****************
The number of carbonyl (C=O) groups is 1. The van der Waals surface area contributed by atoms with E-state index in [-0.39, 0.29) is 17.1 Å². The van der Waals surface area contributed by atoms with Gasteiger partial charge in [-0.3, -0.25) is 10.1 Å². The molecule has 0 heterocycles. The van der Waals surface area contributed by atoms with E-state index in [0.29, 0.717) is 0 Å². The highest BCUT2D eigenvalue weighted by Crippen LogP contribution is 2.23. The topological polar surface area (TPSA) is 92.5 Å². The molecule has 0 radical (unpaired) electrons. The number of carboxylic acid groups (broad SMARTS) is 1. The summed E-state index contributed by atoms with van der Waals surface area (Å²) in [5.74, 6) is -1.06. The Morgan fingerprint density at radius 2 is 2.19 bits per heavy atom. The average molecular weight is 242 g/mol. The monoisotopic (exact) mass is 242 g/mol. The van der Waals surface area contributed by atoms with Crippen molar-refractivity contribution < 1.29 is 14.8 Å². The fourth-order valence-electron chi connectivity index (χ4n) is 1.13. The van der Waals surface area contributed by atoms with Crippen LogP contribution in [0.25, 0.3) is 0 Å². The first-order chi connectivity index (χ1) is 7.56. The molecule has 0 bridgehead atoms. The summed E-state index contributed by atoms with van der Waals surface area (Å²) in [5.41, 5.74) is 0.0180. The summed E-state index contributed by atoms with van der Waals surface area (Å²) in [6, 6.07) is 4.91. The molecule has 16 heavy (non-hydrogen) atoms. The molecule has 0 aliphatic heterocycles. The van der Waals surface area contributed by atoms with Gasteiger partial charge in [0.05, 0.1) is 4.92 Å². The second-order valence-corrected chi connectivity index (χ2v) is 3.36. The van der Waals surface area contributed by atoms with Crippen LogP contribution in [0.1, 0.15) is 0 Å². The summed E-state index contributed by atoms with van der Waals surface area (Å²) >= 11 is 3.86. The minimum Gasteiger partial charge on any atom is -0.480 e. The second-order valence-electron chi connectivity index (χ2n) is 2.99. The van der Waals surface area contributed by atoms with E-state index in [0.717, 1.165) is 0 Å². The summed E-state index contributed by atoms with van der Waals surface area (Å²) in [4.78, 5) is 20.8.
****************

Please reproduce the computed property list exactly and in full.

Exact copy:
The number of carbonyl (C=O) groups is 1. The van der Waals surface area contributed by atoms with E-state index in [-0.39, 0.29) is 17.1 Å². The van der Waals surface area contributed by atoms with Gasteiger partial charge in [-0.3, -0.25) is 10.1 Å². The molecule has 0 heterocycles. The van der Waals surface area contributed by atoms with E-state index in [0.29, 0.717) is 0 Å². The highest BCUT2D eigenvalue weighted by Crippen LogP contribution is 2.23. The topological polar surface area (TPSA) is 92.5 Å². The molecule has 0 radical (unpaired) electrons. The number of carboxylic acid groups (broad SMARTS) is 1. The summed E-state index contributed by atoms with van der Waals surface area (Å²) in [5.74, 6) is -1.06. The Morgan fingerprint density at radius 2 is 2.19 bits per heavy atom. The average molecular weight is 242 g/mol. The monoisotopic (exact) mass is 242 g/mol. The van der Waals surface area contributed by atoms with Crippen molar-refractivity contribution < 1.29 is 14.8 Å². The fourth-order valence-electron chi connectivity index (χ4n) is 1.13. The van der Waals surface area contributed by atoms with Crippen LogP contribution in [0.25, 0.3) is 0 Å². The first-order chi connectivity index (χ1) is 7.56. The molecule has 0 bridgehead atoms. The summed E-state index contributed by atoms with van der Waals surface area (Å²) in [5.41, 5.74) is 0.0180. The summed E-state index contributed by atoms with van der Waals surface area (Å²) in [6, 6.07) is 4.91. The molecule has 16 heavy (non-hydrogen) atoms. The molecule has 0 aliphatic heterocycles. The van der Waals surface area contributed by atoms with Gasteiger partial charge in [0.05, 0.1) is 4.92 Å². The second-order valence-corrected chi connectivity index (χ2v) is 3.36. The van der Waals surface area contributed by atoms with Crippen LogP contribution in [0.1, 0.15) is 0 Å². The summed E-state index contributed by atoms with van der Waals surface area (Å²) >= 11 is 3.86. The minimum Gasteiger partial charge on any atom is -0.480 e. The second-order valence-electron chi connectivity index (χ2n) is 2.99. The van der Waals surface area contributed by atoms with E-state index in [0.717, 1.165) is 0 Å². The summed E-state index contributed by atoms with van der Waals surface area (Å²) in [4.78, 5) is 20.8.